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Two main types of plant tissue are used in transport - xylem and phloem.

-Xylem transports water and minerals.
-Phloem transports organic molecules such as the products of photosynthesis.


There are four types of xylem cells:

  • Xylem vessels: Consist of dead hollow cells because the walls are lignified and the cell contents disintegrate. The lignin makes the cell wall impermeable so they are in effect waterproof. It also makes the vessels extremely strong and prevents them from collapsing. They have a wide lumen and are linked end to end to create a long, hollow tube since the end cell walls have one or many perforations in them. This allows the transport of large volumes of water. The sidewalls have bordered pits (unlignified areas) to allow lateral movement of water. Xylem vessels are found in angiosperms.
  • Tracheids: Similar to vessels but with narrower lumens and connected by pits. They have tapered ends so that they dovetail together. Tracheids are found in conifers.
  • Parenchyma: Living cells with thin cellulose walls. They can store water, which makes them turgid and so gives them a supporting role.
  • Fibres: They provide strength because their walls are lignified (and therefore, dead).


Movement in the root

Water enters through the root hair cells and then moves across into the xylem tissue in the centre of the root. Water moves in this direction because the soil water has higher water potential, than the solution inside the root hair cells.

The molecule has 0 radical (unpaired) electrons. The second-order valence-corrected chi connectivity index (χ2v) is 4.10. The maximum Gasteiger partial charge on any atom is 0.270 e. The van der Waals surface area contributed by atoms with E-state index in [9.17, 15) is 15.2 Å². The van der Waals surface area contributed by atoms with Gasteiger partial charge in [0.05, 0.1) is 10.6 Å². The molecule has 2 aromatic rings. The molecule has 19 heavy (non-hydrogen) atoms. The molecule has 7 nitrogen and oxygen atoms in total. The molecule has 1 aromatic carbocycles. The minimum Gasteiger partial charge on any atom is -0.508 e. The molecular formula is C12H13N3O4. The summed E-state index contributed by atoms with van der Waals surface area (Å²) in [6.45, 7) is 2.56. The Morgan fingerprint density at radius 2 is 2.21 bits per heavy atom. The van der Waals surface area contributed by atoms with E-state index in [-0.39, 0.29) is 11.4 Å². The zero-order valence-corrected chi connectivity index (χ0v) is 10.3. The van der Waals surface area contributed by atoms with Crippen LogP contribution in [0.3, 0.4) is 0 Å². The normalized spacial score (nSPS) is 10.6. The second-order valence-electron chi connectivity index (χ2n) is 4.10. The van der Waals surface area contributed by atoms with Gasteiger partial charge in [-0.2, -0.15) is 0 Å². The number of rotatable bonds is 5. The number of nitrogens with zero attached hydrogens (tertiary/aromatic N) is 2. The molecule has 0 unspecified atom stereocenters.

This is because the cell sap has organic and inorganic molecules dissolved in it. The root hairs provide a large surface area over which water can be absorbed.

Minerals are also absorbed but, as you should be able to work out, their absorption requires energy in the form of ATP because they are absorbed by active transport. They have to be pumped against the concentration gradient.

Water taken up by the root hairs moves across the cortex of the root either via the cytoplasm of the cells in between the root hair cell and the xylem (the symplast pathway) or through the cell walls of these cells (the apoplast pathway). The root hair cell will have higher water potential than the cell next to it. As always, water moves by osmosis to where the water potential is lower. In this way, as water is always being absorbed by the root hairs, water will always move towards the centre of the root.

When the water reaches a part of the root called the endodermis, it encounters a thick, waxy band of suberin in the cell walls. This is the Casparian ***** and it is impenetrable. In order to cross the endodermis, the water that has been moving through the cell walls must now move into the cytoplasm.

Once it has moved across the endodermis, it continues down the water potential gradient until it reaches a pit in the xylem vessel. It enters the vessel and then moves up towards


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